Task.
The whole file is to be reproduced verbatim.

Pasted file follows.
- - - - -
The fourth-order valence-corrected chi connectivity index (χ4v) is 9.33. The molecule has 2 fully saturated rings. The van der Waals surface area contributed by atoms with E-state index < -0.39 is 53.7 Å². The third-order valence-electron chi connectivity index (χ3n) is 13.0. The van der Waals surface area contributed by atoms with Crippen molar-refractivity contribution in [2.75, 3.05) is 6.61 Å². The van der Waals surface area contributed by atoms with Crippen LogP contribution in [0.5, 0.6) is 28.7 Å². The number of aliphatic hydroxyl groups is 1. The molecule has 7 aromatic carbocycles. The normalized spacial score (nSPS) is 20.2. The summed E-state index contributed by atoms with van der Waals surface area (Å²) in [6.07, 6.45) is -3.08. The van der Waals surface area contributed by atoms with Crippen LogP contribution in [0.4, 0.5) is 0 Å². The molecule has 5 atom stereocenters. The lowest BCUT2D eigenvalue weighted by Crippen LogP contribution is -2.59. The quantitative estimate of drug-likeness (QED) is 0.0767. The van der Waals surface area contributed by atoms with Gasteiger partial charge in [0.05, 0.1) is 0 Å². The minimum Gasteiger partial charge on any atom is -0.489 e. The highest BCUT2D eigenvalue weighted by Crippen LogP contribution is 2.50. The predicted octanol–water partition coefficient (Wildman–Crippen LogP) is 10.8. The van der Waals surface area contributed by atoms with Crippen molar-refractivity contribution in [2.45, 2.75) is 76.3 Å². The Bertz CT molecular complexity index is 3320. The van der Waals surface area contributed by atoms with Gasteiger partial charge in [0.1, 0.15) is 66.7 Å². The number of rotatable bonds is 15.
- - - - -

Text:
The fourth-order valence-corrected chi connectivity index (χ4v) is 9.33. The molecule has 2 fully saturated rings. The van der Waals surface area contributed by atoms with E-state index < -0.39 is 53.7 Å². The third-order valence-electron chi connectivity index (χ3n) is 13.0. The van der Waals surface area contributed by atoms with Crippen molar-refractivity contribution in [2.75, 3.05) is 6.61 Å². The van der Waals surface area contributed by atoms with Crippen LogP contribution in [0.5, 0.6) is 28.7 Å². The number of aliphatic hydroxyl groups is 1. The molecule has 7 aromatic carbocycles. The normalized spacial score (nSPS) is 20.2. The summed E-state index contributed by atoms with van der Waals surface area (Å²) in [6.07, 6.45) is -3.08. The van der Waals surface area contributed by atoms with Crippen LogP contribution in [0.4, 0.5) is 0 Å². The molecule has 5 atom stereocenters. The lowest BCUT2D eigenvalue weighted by Crippen LogP contribution is -2.59. The quantitative estimate of drug-likeness (QED) is 0.0767. The van der Waals surface area contributed by atoms with Gasteiger partial charge in [0.05, 0.1) is 0 Å². The minimum Gasteiger partial charge on any atom is -0.489 e. The highest BCUT2D eigenvalue weighted by Crippen LogP contribution is 2.50. The predicted octanol–water partition coefficient (Wildman–Crippen LogP) is 10.8. The van der Waals surface area contributed by atoms with Crippen molar-refractivity contribution in [2.45, 2.75) is 76.3 Å². The Bertz CT molecular complexity index is 3320. The van der Waals surface area contributed by atoms with Gasteiger partial charge in [0.1, 0.15) is 66.7 Å². The number of rotatable bonds is 15.